These assays are relatively easy to understand in principle. Use a primary and secondary reporter vector transiently transfected into your favorite mammalian cell line. The primary reporter is commonly used as a marker for a gene, promoter, or response element of interest. The secondary reporter drives a steady level of expression of a different marker. We can use that second marker to normalize the changes in expression of the primary under the assumption that the secondary marker is unaffected by what is being experimentally manipulated.
While there are many advantages to dual-reporter assays, they require careful planning to avoid common pitfalls. Here’s what you can do to avoid repeating some of the common mistakes we see with new users:
Some thermostable DNA polymerases, including Taq, add a single nucleotide base extension to the 3′ end of amplified DNA fragments. These polymerases usually add an adenine, leaving an “A” overhang. There are several approaches to overcome the cloning difficulties presented by the presence of A overhangs on PCR products. One method involves treating the product with Klenow to create a blunt-ended fragment for subcloning. Another choice is to add restriction sites to the ends of your PCR fragments. You can do this by incorporating the desired restriction sites into the PCR primers. After amplification, the PCR product is digested and subcloned into the cloning vector. Take care when using this method, as not all restriction enzymes efficiently cleave at the ends of DNA fragments, and you may not be able to use every restriction enzyme you desire. There is some useful information about cutting with restriction sites close to the end of linear fragments in the Restriction Enzyme Resource Guide. Also, some restriction enzymes require extra bases outside the recognition site, adding further expense to the PCR primers as well as risk of priming to unrelated sequences in the genome.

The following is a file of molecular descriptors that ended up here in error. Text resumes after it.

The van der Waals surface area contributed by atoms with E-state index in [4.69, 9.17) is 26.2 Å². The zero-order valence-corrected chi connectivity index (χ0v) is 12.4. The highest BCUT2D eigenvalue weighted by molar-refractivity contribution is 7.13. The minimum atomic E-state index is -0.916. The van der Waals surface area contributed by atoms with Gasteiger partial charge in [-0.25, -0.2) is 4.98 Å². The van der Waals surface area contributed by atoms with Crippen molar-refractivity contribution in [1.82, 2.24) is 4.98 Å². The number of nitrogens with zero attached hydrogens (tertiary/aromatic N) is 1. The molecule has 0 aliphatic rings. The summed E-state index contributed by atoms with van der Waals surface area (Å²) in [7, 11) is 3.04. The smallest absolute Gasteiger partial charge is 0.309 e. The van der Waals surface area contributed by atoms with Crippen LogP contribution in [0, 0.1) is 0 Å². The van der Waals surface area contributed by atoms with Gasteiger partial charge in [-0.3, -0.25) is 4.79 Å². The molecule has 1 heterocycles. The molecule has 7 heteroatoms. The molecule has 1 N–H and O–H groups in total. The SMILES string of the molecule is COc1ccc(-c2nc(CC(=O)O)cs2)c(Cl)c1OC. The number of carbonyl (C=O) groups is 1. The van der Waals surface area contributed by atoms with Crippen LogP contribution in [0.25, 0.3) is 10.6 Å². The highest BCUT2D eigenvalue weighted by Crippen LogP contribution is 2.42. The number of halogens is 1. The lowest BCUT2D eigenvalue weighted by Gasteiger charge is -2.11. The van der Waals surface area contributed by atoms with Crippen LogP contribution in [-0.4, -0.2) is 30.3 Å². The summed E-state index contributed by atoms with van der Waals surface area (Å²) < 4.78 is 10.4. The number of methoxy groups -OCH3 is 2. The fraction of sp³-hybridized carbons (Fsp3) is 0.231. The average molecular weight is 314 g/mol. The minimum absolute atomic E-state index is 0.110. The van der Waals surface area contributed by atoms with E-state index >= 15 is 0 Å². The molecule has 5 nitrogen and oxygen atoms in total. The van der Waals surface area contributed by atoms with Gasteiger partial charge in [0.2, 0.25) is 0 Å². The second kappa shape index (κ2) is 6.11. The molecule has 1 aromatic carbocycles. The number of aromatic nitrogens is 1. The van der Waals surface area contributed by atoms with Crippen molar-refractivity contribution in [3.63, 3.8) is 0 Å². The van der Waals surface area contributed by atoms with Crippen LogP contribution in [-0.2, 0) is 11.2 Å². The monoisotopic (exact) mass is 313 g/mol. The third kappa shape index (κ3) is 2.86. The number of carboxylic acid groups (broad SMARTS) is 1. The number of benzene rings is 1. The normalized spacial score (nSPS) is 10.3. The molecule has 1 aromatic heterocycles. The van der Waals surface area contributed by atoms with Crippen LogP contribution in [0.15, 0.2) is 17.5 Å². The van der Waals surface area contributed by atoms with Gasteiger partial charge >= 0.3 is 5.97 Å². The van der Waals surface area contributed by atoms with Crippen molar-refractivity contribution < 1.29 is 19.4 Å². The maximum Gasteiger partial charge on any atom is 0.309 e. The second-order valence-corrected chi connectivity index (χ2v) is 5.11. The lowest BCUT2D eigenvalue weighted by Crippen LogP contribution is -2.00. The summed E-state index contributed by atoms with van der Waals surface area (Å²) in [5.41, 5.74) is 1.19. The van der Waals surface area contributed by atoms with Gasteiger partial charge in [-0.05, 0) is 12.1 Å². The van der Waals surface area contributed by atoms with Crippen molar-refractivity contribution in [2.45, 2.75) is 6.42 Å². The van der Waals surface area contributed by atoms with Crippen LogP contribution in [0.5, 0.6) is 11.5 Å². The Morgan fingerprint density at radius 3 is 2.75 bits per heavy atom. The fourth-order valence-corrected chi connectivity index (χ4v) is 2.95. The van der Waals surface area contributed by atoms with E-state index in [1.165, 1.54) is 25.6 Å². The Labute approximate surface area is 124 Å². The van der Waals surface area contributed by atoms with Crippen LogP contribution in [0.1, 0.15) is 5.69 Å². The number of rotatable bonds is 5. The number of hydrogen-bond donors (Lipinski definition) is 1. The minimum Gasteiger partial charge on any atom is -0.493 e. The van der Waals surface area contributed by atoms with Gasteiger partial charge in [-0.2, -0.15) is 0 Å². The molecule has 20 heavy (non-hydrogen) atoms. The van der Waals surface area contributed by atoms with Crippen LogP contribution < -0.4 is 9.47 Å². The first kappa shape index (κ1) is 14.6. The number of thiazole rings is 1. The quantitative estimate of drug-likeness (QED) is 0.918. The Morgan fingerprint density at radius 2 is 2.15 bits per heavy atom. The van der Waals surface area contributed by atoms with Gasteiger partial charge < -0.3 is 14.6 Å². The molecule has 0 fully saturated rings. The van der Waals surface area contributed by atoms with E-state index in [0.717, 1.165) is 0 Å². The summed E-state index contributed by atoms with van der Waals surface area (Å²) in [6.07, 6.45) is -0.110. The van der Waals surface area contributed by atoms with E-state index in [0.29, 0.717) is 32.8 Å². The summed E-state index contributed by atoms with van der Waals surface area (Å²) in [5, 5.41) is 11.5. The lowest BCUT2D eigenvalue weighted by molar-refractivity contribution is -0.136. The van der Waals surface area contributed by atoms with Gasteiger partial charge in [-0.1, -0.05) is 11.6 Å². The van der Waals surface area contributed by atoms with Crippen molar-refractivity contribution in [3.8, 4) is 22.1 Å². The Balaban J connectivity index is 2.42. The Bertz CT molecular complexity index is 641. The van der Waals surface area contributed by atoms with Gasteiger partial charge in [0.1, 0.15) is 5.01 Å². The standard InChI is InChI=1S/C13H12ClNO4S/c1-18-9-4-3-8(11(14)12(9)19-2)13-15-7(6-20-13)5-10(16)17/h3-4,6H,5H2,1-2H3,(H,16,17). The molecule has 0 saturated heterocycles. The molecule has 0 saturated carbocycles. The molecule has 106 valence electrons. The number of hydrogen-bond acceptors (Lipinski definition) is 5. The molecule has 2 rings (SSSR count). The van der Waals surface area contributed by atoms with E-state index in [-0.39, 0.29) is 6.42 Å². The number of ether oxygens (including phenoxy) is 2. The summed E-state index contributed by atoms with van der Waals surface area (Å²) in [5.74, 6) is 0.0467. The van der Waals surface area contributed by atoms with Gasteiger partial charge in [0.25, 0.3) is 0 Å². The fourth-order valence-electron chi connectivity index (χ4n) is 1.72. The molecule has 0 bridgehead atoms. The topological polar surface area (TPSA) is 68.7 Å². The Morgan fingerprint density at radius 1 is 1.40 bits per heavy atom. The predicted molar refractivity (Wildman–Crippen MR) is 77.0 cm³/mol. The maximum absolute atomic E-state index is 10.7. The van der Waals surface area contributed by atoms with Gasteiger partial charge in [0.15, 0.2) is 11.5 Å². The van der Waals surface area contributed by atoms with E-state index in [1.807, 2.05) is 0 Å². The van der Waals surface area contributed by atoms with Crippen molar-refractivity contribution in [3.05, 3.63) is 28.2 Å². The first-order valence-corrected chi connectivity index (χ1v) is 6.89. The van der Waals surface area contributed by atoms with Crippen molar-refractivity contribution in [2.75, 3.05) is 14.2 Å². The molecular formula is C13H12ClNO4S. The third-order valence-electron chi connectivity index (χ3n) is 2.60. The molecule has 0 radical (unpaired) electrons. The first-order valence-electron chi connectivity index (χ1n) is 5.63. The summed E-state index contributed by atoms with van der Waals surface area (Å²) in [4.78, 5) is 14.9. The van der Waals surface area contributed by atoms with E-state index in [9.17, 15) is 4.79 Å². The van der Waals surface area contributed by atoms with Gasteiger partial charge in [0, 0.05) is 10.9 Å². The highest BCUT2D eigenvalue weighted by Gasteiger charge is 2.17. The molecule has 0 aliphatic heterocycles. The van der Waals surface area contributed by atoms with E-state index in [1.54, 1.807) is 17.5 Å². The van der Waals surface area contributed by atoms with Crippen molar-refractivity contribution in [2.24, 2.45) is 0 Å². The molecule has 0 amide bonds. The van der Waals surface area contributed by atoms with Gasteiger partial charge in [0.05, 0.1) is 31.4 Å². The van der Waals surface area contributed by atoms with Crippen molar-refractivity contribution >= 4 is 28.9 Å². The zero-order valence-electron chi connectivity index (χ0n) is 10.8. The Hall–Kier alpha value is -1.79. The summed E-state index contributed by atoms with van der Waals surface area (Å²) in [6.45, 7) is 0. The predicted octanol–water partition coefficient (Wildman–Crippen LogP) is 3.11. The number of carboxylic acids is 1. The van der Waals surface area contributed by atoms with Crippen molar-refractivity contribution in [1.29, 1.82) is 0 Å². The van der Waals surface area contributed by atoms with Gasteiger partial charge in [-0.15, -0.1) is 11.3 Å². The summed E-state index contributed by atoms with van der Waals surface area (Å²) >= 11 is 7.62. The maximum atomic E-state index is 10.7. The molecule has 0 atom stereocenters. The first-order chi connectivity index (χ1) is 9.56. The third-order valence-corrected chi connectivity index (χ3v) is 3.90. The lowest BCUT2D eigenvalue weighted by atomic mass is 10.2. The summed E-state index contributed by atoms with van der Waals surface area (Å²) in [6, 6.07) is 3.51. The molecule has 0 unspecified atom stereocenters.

It’s a question I’m asked probably once a week. “What wavelength do I select on my luminometer when performing a luciferase assay?” The question is a good and not altogether unexpected one, especially for those new to bioluminescent assays. The answer is that in most cases, you don’t and in fact shouldn’t select a wavelength (the exception to this rule is if you’re measuring light emitted in two simultaneous luciferase reactions). To understand why requires a bit of an explanation of absorbance, fluorescence, and luminescence assays, and the differences among them.